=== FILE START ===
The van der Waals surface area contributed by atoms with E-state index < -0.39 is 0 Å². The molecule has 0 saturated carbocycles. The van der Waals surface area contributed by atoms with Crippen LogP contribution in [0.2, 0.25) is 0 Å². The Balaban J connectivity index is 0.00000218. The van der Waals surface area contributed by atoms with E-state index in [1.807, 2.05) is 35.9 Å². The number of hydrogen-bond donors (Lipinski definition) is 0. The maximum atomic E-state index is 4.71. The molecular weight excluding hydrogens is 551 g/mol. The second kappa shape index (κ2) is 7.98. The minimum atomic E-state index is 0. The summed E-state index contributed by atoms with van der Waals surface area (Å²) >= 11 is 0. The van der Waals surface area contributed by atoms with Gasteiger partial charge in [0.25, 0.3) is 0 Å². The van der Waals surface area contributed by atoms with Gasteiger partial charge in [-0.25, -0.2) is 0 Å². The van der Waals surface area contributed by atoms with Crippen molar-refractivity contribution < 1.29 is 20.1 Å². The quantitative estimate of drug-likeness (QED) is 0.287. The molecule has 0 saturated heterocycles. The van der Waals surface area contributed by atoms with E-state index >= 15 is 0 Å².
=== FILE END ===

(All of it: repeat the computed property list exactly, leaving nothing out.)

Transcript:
The van der Waals surface area contributed by atoms with E-state index < -0.39 is 0 Å². The molecule has 0 saturated carbocycles. The van der Waals surface area contributed by atoms with Crippen LogP contribution in [0.2, 0.25) is 0 Å². The Balaban J connectivity index is 0.00000218. The van der Waals surface area contributed by atoms with E-state index in [1.807, 2.05) is 35.9 Å². The number of hydrogen-bond donors (Lipinski definition) is 0. The maximum atomic E-state index is 4.71. The molecular weight excluding hydrogens is 551 g/mol. The second kappa shape index (κ2) is 7.98. The minimum atomic E-state index is 0. The summed E-state index contributed by atoms with van der Waals surface area (Å²) >= 11 is 0. The van der Waals surface area contributed by atoms with Gasteiger partial charge in [0.25, 0.3) is 0 Å². The van der Waals surface area contributed by atoms with Gasteiger partial charge in [-0.25, -0.2) is 0 Å². The van der Waals surface area contributed by atoms with Crippen molar-refractivity contribution < 1.29 is 20.1 Å². The quantitative estimate of drug-likeness (QED) is 0.287. The molecule has 0 saturated heterocycles. The van der Waals surface area contributed by atoms with E-state index >= 15 is 0 Å².